July 30, 2021
Priyanshu Kumar has over 16 years of career experience in providing legal advisory services in relation to M&A, PE, VC, JV, and similar transactions. He has advised on transactions amounting to more than USD One Billion. On the board of advisors of a number of companies in India, Singapore, Dubai, and Hong Kong, he is currently working as Managing Director – Head of Legal & Corporate Advisory of MP Morgan Capital Partners Pte Ltd, a Global Business Strategy & Corporate Advisory firm headquartered in Singapore. Priyanshu Kumar resides in the United Kingdom.
Q. Having read law at Lucknow University as well as the National University of Singapore, what do you think are the differences in the way legal education is imparted in India & Singapore?
The system of education and the way law students are practically conditioned to become lawyers in foreign countries is significantly different from India. I did Master of Laws (Corporate & Financial Services Law) LL.M from National University of Singapore (NUS) in 2005.
For instance, the LLM/ LLB courses in NUS are spread across a number of compulsory and optional modules. From the first year onwards, apart from the compulsory modules, law students are at discretion to choose modules of their interest all the way till the end of the course. The degree programme in Singapore has its foundational basis in research more than examination per se as compared to India. The coursework is spread across research papers and practical problems from lectures to tutorials.
In a nutshell, a law student who has graduated from NUS has been extensively trained in research and practical problem-solving skills.
I passed LLB (Hons.) in 2003 from Lucknow University, the five-year integrated law course (LLB Hons.) had six subjects in one semester so we technically passed 60 subjects in five years, which was quite a lot of hard work for us. There was no research or any practical exams as such so we just had to memorise and clear the exams. So, you will pass the exams with first class honors if you have a good memory. Luckily, I have a very good memory.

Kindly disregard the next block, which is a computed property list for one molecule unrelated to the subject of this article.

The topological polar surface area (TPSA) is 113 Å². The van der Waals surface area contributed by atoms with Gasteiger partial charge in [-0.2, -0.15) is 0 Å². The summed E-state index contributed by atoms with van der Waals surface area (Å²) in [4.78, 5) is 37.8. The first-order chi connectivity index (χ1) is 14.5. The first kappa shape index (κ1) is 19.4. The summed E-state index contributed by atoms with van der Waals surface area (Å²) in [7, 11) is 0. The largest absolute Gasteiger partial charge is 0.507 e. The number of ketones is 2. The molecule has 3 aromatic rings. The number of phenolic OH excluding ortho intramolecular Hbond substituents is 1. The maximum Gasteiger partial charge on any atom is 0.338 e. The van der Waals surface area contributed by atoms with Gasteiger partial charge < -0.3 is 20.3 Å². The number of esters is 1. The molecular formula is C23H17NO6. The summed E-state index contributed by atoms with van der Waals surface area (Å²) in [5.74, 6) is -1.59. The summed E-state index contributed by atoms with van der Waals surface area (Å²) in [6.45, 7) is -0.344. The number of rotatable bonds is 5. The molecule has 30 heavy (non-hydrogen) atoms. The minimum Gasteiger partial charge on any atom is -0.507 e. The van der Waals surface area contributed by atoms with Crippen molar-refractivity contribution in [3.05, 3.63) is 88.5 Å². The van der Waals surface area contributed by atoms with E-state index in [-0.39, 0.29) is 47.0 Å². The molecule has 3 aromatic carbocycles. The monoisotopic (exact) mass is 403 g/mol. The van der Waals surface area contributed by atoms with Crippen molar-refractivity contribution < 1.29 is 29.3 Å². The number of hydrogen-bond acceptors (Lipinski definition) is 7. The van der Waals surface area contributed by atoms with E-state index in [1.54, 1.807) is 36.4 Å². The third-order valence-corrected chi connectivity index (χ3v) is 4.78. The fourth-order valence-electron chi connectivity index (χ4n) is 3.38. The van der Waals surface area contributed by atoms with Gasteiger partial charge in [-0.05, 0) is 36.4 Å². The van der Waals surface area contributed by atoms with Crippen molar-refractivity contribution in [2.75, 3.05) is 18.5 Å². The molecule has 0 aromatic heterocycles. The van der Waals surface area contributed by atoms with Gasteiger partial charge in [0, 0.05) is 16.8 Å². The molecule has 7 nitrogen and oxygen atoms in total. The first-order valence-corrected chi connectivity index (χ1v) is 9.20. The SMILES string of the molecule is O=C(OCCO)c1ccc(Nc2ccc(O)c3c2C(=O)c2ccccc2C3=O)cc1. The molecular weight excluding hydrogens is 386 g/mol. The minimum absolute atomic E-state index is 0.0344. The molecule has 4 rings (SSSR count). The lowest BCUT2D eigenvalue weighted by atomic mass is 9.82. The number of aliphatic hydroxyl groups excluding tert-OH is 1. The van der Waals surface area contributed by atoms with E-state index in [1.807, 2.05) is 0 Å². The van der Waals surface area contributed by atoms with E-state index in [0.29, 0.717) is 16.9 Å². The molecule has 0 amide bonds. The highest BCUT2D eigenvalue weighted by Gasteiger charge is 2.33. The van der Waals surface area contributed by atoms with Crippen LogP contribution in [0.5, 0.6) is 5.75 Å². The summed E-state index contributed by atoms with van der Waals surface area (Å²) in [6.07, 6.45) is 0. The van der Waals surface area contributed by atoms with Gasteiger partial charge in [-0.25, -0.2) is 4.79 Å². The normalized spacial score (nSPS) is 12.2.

I heard from junior lawyers that now the study pattern has changed in law schools in India. Indian law schools are adopting foreign universities’ study pattern which is based on research.
Q. You have working as a lawyer in both India and abroad. In a nutshell, how different have both experiences been for you?
The working culture in India and abroad (in the countries where I have worked) is totally different. The work culture of various countries varies according to the different cultural practices followed by the nations. India is more of a collectivist society whereas abroad there is an individualistic approach to the society. I have worked in Singapore, India, and the UK (currently). The first thing I have found there is punctuality at the workplace. It is considered as a sign of disrespect when it comes to being late even by a minute for a meeting or to office. Whereas in India, it is pretty normal to be late by 10-20 minutes for the meetings (I also started considering this as normal when I was in India).
Second is professionalism. I have seen that Indians favour their colleagues and like to work in a friendly environment. Blunt answers are a big No in the Indian working space as it is considered a sign of rudeness. While abroad direct replies are a sign of professionalism and are not considered rude.
Third is work-life balance. Employers in Singapore and the UK are invaluable when it comes to helping manage their employees’ work-life balance. I remember that during my working days in Singapore law firms, we used to have regular support meetings to evaluate everything from the employee’s workload, responsibilities, and mental health.
I must say that working in other jurisdictions helped me a lot in developing my personal skills, widening my network, and acquiring specialist knowledge.
Q. Do you think introduction of legal technology, including that based on Artificial Intelligence and Machine Learning, has the potential to transform corporate finance advisory across the globe?